Chloride ions


Ag/AgCl electrodes; InN

Breast Cancer


Thyioglycolic acid/c-erbB antibody


Absorption of water/charge




thiol-modified oligonucleotides






Anti-Vtg antibody

Perkinsus Marinus


P.Marinus antibody

he HEMT-based sensors produce a fast (< 1 sec), unambiguous electrical signal that is free from some of the disadvantages of other sensor approaches, such as optical bleaching in fluorescence methods, the need for electrodes with electrochemical approaches or the slow turn-around and equipment-heavy requirements in most lab-based approaches. The HEMTs sensors are small (less than 100 square microns) and different sensors are readily integrated onto a single chip.

The HEMT sensors are promising candidates for handheld, programmable, single-chip sensors that are capable of wireless communication. Such sensors could revolutionize current clinical practice through real-time monitoring of patient health. For example, the sensor could be programmed in the doctor's office for a specific medical condition and then given to patients for use at home. Encrypted sensing results would then be transmitted directly back to the doctor to monitor the effectiveness of prescribed medicines, providing patients with better and more immediate health care.

Such devices may also reduce the number of unnecessary visits to the emergency room and the resulting cost to the national health system. Similar sensors would allow fast detection of toxins in the environment and greatly improve our ability to respond. Environmental safety monitoring would benefit from in-field deployable sensors.

While the sensors show excellent potential, there is still significant work to be done on testing of realistic samples, the robustness of sample collection, stability of some surface functional layers and the need for field trials.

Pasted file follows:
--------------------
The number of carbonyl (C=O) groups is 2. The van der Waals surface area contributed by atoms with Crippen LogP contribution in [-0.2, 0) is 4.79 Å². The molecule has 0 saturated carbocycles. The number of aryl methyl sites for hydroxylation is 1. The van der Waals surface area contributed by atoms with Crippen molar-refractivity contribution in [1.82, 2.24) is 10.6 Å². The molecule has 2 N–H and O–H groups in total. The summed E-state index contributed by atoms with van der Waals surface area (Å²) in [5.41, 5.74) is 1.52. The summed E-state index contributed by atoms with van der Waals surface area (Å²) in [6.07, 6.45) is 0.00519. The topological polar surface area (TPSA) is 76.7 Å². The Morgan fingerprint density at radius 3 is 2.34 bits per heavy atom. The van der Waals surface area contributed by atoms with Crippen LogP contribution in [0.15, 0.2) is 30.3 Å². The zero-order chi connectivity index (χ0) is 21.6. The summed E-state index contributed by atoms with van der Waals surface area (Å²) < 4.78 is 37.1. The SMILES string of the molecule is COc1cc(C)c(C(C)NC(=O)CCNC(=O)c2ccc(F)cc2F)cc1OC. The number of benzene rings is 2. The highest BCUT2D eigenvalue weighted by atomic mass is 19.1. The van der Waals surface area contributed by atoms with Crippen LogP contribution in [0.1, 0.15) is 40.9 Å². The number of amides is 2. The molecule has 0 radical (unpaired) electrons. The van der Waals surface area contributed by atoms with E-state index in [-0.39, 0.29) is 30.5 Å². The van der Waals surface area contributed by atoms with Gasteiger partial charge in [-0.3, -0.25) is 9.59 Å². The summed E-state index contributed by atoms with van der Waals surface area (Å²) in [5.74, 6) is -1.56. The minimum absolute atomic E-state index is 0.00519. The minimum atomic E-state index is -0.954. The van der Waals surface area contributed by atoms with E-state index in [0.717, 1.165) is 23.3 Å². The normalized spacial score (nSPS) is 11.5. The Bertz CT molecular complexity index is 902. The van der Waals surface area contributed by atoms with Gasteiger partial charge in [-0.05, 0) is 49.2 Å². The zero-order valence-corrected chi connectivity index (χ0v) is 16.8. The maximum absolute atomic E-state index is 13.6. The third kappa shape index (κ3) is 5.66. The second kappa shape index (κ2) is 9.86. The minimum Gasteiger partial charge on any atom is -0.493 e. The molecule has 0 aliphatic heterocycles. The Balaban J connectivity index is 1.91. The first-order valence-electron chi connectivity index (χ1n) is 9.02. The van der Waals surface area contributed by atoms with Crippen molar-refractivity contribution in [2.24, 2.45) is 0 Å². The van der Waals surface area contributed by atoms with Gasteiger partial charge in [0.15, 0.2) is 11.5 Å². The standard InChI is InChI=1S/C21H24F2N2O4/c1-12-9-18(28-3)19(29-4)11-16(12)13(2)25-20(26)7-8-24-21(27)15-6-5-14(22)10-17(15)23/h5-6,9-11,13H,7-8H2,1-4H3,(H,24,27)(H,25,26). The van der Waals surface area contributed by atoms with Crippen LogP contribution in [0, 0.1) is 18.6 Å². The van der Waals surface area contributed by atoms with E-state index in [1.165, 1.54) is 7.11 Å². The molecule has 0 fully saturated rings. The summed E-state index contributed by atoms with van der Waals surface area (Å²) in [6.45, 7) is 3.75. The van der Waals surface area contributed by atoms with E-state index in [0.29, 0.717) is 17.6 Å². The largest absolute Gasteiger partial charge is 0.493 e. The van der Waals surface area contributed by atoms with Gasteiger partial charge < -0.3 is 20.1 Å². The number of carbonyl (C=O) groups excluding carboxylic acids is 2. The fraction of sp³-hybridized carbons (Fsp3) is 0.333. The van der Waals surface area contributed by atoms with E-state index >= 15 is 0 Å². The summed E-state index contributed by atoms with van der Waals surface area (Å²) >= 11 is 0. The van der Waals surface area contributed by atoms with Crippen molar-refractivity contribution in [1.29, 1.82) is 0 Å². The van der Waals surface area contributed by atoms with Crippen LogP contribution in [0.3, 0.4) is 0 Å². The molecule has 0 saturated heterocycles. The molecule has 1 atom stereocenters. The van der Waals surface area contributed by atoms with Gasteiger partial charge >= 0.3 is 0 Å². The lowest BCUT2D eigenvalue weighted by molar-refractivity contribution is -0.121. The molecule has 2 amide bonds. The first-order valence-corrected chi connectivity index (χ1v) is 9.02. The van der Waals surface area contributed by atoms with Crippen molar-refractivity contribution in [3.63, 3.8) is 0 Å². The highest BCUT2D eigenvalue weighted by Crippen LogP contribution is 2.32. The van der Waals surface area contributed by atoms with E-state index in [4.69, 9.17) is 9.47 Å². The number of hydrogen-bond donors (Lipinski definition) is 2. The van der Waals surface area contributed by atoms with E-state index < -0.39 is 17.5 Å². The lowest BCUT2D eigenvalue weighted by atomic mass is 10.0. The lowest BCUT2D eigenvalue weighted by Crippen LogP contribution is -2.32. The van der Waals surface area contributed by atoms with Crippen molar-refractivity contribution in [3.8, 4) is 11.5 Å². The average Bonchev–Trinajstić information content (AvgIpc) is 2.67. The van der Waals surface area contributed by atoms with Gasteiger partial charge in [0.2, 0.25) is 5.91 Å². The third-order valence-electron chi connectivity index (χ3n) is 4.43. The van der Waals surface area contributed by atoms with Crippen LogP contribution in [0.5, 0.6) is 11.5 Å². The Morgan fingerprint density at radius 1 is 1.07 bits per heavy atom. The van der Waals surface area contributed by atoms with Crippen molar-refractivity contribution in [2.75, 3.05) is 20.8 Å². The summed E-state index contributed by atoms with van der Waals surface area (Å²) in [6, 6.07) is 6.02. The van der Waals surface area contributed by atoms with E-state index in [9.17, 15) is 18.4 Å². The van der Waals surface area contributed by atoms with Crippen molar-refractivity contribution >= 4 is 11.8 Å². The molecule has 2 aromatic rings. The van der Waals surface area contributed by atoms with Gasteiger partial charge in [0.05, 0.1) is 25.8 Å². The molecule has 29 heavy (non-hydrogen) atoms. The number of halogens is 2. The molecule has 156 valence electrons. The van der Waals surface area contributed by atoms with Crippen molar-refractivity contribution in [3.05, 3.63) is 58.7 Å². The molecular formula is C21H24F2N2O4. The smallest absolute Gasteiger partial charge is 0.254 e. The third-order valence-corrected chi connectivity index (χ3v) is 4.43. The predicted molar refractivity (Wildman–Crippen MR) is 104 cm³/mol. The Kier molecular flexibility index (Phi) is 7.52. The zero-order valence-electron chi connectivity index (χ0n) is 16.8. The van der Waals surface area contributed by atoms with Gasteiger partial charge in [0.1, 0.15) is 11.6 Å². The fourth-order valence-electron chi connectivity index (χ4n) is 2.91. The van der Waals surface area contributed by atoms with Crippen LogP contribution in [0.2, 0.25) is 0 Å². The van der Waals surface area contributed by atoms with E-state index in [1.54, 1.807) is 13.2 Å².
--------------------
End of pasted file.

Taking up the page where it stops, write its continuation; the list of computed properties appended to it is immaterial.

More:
1. X. Yu, C. Li, et al., "Wireless hydrogen sensor network using AlGaN/GaN high electron mobility transistor differential diode sensors", Sensors and Actuators B: Chemical, 135, 188 (2008).
2. H.T. Wang, T.J. Anderson, et al., "Robust Detection of Hydrogen Using Differential AlGaN/GaN HEMT Sensing Diodes", Appl. Phys.Lett.89, 242111(2006).
3. B. S. Kang, H. T. Wang, et al., "Prostate specific antigen detection using AlGaN/GaN high electron mobility transistors", Appl. Phys Lett. 91, pp. 112106, 2007.
4. B. S. Kang, H. T. Wang, et al., "Exhaled-breath detection using AlGaN/GaN high electron mobility transistors integrated with a Peltier element", Electrochem. Solid State Lett. 11, pp. J19, 2007.
5. H. T. Wang, B. S. Kang, et al., "Electrical detection of kidney injury molecule-1 with AlGaN/GaN high electron mobility transistors", Appl. Phys. Lett. 91, pp. 222101, 2007.
6. B. S. Kang, H. T. Wang, et al., "Enzymatic glucose detection using ZnO nanorods on the gate region of AlGaN/GaN high electron mobility transistors", Appl. Phys. Lett. 91, pp. 252103, 2007.
7. K. H. Chen, B. S. Kang, et al., "c-erB-2 sensing using AlGaN/GaN high electron mobility transistors for breast cancer detection", Appl. Phys. Lett. 92, pp. 192103, 2008.

Copyright, Professor Stephen Pearton (University of Florida)